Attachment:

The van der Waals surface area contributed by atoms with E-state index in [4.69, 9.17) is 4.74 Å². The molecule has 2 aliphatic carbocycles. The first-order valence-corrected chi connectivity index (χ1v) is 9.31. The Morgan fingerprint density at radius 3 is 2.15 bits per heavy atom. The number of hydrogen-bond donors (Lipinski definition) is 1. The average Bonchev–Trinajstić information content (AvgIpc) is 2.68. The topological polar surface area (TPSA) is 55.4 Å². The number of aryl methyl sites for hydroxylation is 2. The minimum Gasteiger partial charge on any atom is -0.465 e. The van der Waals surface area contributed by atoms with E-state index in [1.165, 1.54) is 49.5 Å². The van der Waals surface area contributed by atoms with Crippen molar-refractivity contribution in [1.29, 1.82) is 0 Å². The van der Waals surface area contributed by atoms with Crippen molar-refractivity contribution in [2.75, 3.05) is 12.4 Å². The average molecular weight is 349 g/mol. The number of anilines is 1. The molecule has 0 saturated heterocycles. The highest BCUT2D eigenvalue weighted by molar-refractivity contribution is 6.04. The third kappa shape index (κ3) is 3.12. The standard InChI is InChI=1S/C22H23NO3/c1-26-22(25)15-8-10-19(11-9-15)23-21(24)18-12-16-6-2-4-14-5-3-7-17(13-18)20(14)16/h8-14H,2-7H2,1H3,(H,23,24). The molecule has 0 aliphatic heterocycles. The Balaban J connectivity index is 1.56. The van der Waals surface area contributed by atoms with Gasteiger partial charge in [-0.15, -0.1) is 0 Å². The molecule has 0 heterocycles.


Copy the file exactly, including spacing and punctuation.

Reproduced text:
The van der Waals surface area contributed by atoms with E-state index in [4.69, 9.17) is 4.74 Å². The molecule has 2 aliphatic carbocycles. The first-order valence-corrected chi connectivity index (χ1v) is 9.31. The Morgan fingerprint density at radius 3 is 2.15 bits per heavy atom. The number of hydrogen-bond donors (Lipinski definition) is 1. The average Bonchev–Trinajstić information content (AvgIpc) is 2.68. The topological polar surface area (TPSA) is 55.4 Å². The number of aryl methyl sites for hydroxylation is 2. The minimum Gasteiger partial charge on any atom is -0.465 e. The van der Waals surface area contributed by atoms with E-state index in [1.165, 1.54) is 49.5 Å². The van der Waals surface area contributed by atoms with Crippen molar-refractivity contribution in [1.29, 1.82) is 0 Å². The van der Waals surface area contributed by atoms with Crippen molar-refractivity contribution in [2.75, 3.05) is 12.4 Å². The average molecular weight is 349 g/mol. The number of anilines is 1. The molecule has 0 saturated heterocycles. The highest BCUT2D eigenvalue weighted by molar-refractivity contribution is 6.04. The third kappa shape index (κ3) is 3.12. The standard InChI is InChI=1S/C22H23NO3/c1-26-22(25)15-8-10-19(11-9-15)23-21(24)18-12-16-6-2-4-14-5-3-7-17(13-18)20(14)16/h8-14H,2-7H2,1H3,(H,23,24). The molecule has 0 aliphatic heterocycles. The Balaban J connectivity index is 1.56. The van der Waals surface area contributed by atoms with Gasteiger partial charge in [-0.15, -0.1) is 0 Å². The molecule has 0 heterocycles.